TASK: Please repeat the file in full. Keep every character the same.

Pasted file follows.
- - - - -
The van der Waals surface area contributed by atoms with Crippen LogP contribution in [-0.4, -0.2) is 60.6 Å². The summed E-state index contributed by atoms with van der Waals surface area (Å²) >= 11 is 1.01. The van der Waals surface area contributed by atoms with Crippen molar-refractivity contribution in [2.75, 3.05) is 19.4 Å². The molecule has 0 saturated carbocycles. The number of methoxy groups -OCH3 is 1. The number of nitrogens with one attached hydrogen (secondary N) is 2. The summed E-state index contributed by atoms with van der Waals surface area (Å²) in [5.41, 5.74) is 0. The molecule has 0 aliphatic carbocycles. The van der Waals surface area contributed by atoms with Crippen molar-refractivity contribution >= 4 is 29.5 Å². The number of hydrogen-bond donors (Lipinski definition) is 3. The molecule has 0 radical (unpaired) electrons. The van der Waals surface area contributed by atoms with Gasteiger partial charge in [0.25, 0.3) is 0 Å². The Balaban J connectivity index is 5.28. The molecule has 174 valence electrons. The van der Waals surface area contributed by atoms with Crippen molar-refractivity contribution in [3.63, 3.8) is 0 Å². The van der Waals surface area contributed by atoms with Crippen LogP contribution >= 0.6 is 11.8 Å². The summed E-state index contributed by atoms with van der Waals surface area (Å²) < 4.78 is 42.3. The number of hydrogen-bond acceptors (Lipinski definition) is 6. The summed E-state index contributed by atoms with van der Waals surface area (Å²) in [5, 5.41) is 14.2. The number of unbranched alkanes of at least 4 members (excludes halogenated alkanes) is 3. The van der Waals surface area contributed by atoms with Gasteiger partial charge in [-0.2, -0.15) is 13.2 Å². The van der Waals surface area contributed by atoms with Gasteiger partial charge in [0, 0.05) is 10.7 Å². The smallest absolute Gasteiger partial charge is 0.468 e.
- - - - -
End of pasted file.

The van der Waals surface area contributed by atoms with Crippen LogP contribution in [-0.4, -0.2) is 60.6 Å². The summed E-state index contributed by atoms with van der Waals surface area (Å²) >= 11 is 1.01. The van der Waals surface area contributed by atoms with Crippen molar-refractivity contribution in [2.75, 3.05) is 19.4 Å². The molecule has 0 saturated carbocycles. The number of methoxy groups -OCH3 is 1. The number of nitrogens with one attached hydrogen (secondary N) is 2. The summed E-state index contributed by atoms with van der Waals surface area (Å²) in [5.41, 5.74) is 0. The molecule has 0 aliphatic carbocycles. The van der Waals surface area contributed by atoms with Crippen molar-refractivity contribution >= 4 is 29.5 Å². The number of hydrogen-bond donors (Lipinski definition) is 3. The molecule has 0 radical (unpaired) electrons. The van der Waals surface area contributed by atoms with Gasteiger partial charge in [0.25, 0.3) is 0 Å². The Balaban J connectivity index is 5.28. The molecule has 174 valence electrons. The van der Waals surface area contributed by atoms with Crippen molar-refractivity contribution in [3.63, 3.8) is 0 Å². The van der Waals surface area contributed by atoms with Crippen LogP contribution >= 0.6 is 11.8 Å². The summed E-state index contributed by atoms with van der Waals surface area (Å²) < 4.78 is 42.3. The number of hydrogen-bond acceptors (Lipinski definition) is 6. The summed E-state index contributed by atoms with van der Waals surface area (Å²) in [5, 5.41) is 14.2. The number of unbranched alkanes of at least 4 members (excludes halogenated alkanes) is 3. The van der Waals surface area contributed by atoms with Gasteiger partial charge in [-0.2, -0.15) is 13.2 Å². The van der Waals surface area contributed by atoms with Gasteiger partial charge in [0, 0.05) is 10.7 Å². The smallest absolute Gasteiger partial charge is 0.468 e.